Recognize and Honor Cold War Veterans
Cold War Service MedalThis year marks the 20th anniversary of the demise of the Soviet Union.
Millions of young men and women served in our military to stop the spread of Communism, many lives were lost in the long and arduous struggle.
From ships at sea, submarines under the sea, SAC planes in the air, troops on the ground, those is missile silos and stationed around the world.We were there 24/7, armed and ready, often with nuclear weapons to prevent total mutual annihilation.
And yet, there has never been a medal or ribbon issued to recognize and honor these brave men and women. Our Cold Warriors still go un-noticed, without a proper thank you from our country.
Yes, there have been pieces of legislation issued to create a Cold War Victory/Service Medal many times in the past; but none have actually been passed.
And the Cold War Recognition Certificate makes no mention of military service, and anyone who worked for the government for a one day is eligible for this piece of paper. As of early 2010 only about 2.5 million had applied for the certificate in the 10 years of its existence.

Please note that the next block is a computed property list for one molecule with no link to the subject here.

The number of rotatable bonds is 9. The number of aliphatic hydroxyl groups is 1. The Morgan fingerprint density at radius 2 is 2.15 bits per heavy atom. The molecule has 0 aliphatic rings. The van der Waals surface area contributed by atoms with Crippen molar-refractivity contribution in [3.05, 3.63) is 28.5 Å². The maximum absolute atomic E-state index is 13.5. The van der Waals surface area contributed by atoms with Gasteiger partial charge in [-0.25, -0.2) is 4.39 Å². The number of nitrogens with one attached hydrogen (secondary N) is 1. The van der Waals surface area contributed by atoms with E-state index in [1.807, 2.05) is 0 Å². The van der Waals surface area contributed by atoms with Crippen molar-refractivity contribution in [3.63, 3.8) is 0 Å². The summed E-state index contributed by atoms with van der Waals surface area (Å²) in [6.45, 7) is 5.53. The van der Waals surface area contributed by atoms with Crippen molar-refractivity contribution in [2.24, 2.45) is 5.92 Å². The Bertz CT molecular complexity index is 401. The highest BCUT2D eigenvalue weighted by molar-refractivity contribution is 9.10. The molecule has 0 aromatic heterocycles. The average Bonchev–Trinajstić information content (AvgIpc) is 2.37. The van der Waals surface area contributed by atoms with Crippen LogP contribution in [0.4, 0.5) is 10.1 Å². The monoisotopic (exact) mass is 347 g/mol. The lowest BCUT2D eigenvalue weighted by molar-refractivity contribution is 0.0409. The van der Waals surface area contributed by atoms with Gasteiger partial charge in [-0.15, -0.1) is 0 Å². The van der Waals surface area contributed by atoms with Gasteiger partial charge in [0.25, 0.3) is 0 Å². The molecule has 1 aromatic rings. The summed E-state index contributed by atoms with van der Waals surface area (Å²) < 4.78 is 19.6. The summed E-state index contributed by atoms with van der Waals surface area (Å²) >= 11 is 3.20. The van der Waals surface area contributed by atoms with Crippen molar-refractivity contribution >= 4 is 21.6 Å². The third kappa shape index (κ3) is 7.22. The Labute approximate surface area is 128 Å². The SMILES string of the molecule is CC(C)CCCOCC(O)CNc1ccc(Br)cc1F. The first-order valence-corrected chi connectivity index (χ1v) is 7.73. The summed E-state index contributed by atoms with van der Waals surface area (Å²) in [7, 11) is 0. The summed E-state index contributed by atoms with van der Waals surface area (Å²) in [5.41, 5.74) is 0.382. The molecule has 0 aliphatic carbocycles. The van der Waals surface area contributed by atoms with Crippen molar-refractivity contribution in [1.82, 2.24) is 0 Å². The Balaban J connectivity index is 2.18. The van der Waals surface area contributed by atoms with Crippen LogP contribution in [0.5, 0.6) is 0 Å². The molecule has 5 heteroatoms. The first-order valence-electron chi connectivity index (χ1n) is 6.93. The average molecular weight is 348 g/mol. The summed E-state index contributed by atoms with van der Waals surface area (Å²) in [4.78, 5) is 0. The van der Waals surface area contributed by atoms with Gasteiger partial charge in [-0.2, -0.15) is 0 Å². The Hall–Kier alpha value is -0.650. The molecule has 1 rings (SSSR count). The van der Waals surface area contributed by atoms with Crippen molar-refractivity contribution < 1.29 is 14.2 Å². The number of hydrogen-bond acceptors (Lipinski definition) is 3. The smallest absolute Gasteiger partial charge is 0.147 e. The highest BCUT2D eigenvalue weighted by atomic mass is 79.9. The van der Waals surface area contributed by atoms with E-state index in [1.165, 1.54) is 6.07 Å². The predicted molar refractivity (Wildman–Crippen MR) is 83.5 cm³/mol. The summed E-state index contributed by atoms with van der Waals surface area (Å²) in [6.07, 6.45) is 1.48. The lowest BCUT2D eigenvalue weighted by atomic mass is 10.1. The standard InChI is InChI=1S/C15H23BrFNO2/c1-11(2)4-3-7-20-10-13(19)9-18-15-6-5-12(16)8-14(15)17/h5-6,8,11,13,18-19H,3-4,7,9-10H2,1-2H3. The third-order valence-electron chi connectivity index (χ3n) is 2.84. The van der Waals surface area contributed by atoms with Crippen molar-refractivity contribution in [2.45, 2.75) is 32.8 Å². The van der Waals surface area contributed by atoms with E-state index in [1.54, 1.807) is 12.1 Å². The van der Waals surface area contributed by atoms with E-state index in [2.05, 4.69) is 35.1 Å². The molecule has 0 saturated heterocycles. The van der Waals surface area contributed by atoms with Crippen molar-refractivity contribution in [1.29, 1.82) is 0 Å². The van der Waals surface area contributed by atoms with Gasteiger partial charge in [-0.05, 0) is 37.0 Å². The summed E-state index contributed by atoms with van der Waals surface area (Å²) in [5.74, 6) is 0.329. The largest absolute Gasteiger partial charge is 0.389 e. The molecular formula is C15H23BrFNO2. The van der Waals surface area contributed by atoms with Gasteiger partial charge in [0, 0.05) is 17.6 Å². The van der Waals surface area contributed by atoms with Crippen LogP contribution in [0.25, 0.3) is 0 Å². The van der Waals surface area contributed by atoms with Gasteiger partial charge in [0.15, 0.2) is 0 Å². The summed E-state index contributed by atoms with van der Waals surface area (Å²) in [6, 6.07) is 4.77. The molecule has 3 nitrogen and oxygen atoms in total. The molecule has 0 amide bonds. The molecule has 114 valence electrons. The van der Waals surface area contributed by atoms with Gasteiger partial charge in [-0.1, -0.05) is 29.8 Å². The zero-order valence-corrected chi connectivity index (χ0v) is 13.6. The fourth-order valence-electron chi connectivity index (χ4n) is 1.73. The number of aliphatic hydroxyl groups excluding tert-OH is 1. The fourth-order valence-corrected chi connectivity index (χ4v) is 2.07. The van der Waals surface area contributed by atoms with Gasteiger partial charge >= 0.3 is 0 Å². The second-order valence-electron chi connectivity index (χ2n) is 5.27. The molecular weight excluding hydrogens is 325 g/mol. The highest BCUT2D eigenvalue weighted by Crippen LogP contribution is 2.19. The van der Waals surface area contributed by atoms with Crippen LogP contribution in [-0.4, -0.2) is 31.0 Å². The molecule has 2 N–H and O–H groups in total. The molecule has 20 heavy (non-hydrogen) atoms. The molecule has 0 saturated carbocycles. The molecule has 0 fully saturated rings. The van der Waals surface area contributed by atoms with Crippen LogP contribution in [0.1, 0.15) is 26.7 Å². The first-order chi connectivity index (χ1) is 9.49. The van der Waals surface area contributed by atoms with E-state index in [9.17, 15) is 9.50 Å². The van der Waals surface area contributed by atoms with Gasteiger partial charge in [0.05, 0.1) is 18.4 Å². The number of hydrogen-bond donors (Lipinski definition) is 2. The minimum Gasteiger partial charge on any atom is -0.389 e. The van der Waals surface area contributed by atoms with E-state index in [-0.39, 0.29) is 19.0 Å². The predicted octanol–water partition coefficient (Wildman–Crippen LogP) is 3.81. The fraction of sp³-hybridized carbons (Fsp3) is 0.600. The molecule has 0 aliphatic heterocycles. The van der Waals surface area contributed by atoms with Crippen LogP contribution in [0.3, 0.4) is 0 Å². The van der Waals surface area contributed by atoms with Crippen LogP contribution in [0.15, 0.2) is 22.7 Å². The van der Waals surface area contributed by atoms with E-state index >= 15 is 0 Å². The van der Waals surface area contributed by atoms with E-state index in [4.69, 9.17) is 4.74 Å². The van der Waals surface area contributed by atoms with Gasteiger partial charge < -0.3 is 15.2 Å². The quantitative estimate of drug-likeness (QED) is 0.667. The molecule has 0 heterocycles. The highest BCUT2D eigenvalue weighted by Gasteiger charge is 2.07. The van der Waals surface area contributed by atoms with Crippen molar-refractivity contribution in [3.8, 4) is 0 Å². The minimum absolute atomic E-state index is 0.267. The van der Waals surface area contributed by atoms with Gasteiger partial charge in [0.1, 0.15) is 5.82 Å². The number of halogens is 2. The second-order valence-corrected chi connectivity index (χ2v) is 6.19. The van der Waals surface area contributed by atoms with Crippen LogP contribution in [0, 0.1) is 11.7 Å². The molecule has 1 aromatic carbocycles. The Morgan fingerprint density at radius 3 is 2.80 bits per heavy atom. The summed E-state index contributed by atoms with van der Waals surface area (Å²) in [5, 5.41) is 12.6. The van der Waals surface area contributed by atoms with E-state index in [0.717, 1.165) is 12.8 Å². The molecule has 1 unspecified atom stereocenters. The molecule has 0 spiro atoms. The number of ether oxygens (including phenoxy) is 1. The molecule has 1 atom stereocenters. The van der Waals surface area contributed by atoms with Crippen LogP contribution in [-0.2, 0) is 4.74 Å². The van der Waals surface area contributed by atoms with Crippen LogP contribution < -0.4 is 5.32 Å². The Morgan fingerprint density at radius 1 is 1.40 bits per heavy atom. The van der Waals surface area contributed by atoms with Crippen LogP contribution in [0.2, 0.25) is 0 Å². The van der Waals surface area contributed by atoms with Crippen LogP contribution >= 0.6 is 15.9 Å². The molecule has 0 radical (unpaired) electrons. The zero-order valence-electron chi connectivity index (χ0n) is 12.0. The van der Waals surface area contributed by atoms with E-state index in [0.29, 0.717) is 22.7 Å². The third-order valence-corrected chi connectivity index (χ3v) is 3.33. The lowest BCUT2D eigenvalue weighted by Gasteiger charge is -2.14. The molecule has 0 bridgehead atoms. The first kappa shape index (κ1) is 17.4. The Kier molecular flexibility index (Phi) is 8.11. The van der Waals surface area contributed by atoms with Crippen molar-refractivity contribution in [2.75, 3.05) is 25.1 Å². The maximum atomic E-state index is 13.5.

It is a shame and a blot on the history of our country, that nothing has been done to show the respect that is due.
Please contact your elected officials, tell them that now it is finally time to do something to right this wrong.
Ask them to introduce legislation to authorize and direct DoD to issue a Cold War Service/Victory Medal. Ask that when such legislation is issued they become immediate cosponsors, and vote for passage.
Ask President Obama to use an Executive Order to establish the Cold War Victory/Service Medal as soon as possible.
Let this be the year to finally recognize and honor our Cold War Veterans. We Remember, please you remember those who served.
The "Cold Warriors" are a proud and vital part of our history. We are also growing older, and the numbers are shrinking quickly. Please act now.
Jerald Terwilliger National Chairman American Cold War Veterans
---------------- "And so the greatest of American triumphs... became a peculiarly joyless victory. We had won the Cold War, but there would be no parades." -- Robert M. Gates, 1996